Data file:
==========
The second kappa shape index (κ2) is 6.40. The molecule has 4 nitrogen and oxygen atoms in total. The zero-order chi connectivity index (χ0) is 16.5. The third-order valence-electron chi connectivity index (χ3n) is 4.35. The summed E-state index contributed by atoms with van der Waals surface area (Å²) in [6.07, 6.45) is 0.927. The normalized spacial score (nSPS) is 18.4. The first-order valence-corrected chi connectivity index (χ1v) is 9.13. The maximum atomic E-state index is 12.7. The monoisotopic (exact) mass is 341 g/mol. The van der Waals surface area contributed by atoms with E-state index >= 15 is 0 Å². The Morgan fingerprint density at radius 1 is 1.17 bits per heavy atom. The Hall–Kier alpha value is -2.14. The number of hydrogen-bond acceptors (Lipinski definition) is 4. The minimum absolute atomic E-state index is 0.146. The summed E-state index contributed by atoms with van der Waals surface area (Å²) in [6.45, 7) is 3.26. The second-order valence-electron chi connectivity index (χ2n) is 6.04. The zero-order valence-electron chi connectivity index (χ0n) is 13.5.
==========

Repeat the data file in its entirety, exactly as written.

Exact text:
The second kappa shape index (κ2) is 6.40. The molecule has 4 nitrogen and oxygen atoms in total. The zero-order chi connectivity index (χ0) is 16.5. The third-order valence-electron chi connectivity index (χ3n) is 4.35. The summed E-state index contributed by atoms with van der Waals surface area (Å²) in [6.07, 6.45) is 0.927. The normalized spacial score (nSPS) is 18.4. The first-order valence-corrected chi connectivity index (χ1v) is 9.13. The maximum atomic E-state index is 12.7. The monoisotopic (exact) mass is 341 g/mol. The van der Waals surface area contributed by atoms with E-state index >= 15 is 0 Å². The Morgan fingerprint density at radius 1 is 1.17 bits per heavy atom. The Hall–Kier alpha value is -2.14. The number of hydrogen-bond acceptors (Lipinski definition) is 4. The minimum absolute atomic E-state index is 0.146. The summed E-state index contributed by atoms with van der Waals surface area (Å²) in [6.45, 7) is 3.26. The second-order valence-electron chi connectivity index (χ2n) is 6.04. The zero-order valence-electron chi connectivity index (χ0n) is 13.5.